Many people enthusiastically embrace walking and cycling to cut down on their carbon emissions. While moving more has nearly limitless health benefits, it places pedestrians at an increased risk of getting struck by passing vehicles—as well as the ensuing struggle to get payment for pedestrian injuries after a crash. Unfortunately, there are many factors that make Florida a prime location for pedestrians and cars to collide.
Pedestrians Are at High Risk of Accidents in Florida
While a pedestrian may be partly to blame in some accident cases, the overwhelming majority of accidents are the result of negligence on someone else’s part. From malfunctioning traffic signs to drunk driving, pedestrian injuries can be caused by many different kinds of negligence—and often, these life-changing crashes are entirely preventable.
Florida pedestrians and bicyclists are at particular risk of injures due to:
- Sunny conditions. Florida’s climate allows for year-round outdoor activities, effectively doubling the potential for pedestrian and bicycle traffic. With more people on the streets and sidewalks at all times of the day, there's a greater likelihood that cars and pedestrians will collide.
- High population. Florida's population is third-largest in the nation. With over 20 million residents, Florida’s is home to more people than New York, creating overwhelming traffic congestion and the daily opportunity for people to make bad decisions—such as drinking, speeding, and texting—while driving.
- Tourism. Not only do millions of people live in Florida year-round, but also roughly 100 million more visit the state every year. People flocking to the south for relief from the cold and snow are released into unfamiliar areas, many of whom rely on GPS or passengers to navigate our highways. Drivers who are distracted or unsure of traffic patterns are more likely to cause accidents, especially in areas with higher pedestrian activity.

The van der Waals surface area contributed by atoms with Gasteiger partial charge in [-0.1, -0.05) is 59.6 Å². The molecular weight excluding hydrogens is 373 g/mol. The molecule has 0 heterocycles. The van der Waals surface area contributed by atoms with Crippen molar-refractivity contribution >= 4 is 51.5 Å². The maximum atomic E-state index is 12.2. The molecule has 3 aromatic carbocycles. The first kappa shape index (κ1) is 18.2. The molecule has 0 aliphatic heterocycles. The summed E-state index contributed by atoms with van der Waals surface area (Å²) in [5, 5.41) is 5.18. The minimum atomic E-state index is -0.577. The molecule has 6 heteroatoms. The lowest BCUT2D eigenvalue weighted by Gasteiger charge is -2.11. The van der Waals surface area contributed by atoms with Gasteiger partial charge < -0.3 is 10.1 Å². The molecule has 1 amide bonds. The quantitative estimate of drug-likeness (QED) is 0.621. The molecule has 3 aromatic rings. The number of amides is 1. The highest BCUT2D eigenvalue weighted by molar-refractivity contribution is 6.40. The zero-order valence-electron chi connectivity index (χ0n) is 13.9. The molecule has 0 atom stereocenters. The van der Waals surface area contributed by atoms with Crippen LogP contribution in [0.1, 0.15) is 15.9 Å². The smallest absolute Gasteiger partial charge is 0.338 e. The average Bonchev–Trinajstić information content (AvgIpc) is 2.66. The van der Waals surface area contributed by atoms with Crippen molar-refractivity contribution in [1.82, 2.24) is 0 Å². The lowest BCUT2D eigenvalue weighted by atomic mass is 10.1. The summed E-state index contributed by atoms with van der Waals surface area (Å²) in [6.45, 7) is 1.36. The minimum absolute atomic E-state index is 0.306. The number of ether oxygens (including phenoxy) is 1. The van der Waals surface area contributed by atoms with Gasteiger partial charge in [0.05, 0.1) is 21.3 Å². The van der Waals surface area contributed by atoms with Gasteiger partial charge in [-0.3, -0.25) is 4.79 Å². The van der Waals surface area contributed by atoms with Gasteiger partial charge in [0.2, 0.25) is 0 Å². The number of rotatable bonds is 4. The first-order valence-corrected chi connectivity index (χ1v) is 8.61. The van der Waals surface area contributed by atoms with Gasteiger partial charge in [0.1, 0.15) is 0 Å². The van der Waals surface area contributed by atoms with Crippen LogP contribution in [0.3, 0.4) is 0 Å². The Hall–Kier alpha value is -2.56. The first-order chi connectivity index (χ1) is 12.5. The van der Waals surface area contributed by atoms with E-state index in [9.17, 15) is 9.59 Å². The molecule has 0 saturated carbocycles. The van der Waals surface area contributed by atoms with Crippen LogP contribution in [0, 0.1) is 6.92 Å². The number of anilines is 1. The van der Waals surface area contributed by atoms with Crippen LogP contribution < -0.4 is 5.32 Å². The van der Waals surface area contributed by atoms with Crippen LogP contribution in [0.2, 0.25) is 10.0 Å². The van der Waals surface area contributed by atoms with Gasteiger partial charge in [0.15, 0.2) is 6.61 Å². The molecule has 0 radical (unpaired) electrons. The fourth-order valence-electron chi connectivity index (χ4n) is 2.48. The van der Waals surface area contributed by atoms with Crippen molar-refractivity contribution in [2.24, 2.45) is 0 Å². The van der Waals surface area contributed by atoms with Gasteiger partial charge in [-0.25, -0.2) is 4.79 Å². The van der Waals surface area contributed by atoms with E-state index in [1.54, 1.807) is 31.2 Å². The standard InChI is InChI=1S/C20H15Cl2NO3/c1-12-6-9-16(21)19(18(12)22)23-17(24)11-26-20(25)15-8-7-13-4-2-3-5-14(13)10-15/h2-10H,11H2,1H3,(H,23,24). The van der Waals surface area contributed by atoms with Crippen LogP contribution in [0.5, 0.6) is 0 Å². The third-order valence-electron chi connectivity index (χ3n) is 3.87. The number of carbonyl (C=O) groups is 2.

- Road debris. Potholes, gravel from construction crews, and even litter left in the road can cause drivers to swerve at the last second—colliding with a pedestrian who had the right of way. In addition, Florida roadways are continually under construction, causing confusion due to detours and changing highway exits. In these cases, pedestrians may seek compensation from the at-fault driver, but also from the road maintenance company, construction company, or other party responsible for poor road conditions.
- Lack of sidewalks. Pedestrians are often struck by cars while walking or jogging along the side of the road. In many cases, there are no sidewalks available for safe foot traffic, placing pedestrians at unnecessary risk. A person who is hit while walking or biking in these areas may bring a claim against the city government for failing to build walkways for pedestrian traffic.
- Busy intersections. Intersections are the most common accident site for the collision of pedestrians and drivers. Road designers don't always pay attention to the needs of bicyclists and pedestrians as they plan routes for vehicles. This results in blind corners and sharp rises that place pedestrians at unnecessary risk.
- Child accidents. Children are at particular risk of injury when struck by cars, and also one of the most likely population groups to be involved in an accident. Children are often struck by garbage trucks, school buses, and municipal vehicles traveling down neighborhood streets, and can also be hit by neighbors backing out of driveways or if they dart in front of a car while on a bicycle. These crashes can result in high medical costs, disability that can last for the rest of a lifetime, or even wrongful death.
If you or someone you love was involved in a car-pedestrian accident, it's always a good idea to seek the advice of an experienced injury attorney. Our aggressive legal team works quickly to protect your rights, helping you build a strong injury case while keeping you up-to-date about your legal options. Simply fill out the form on this page today to make an appointment in our offices.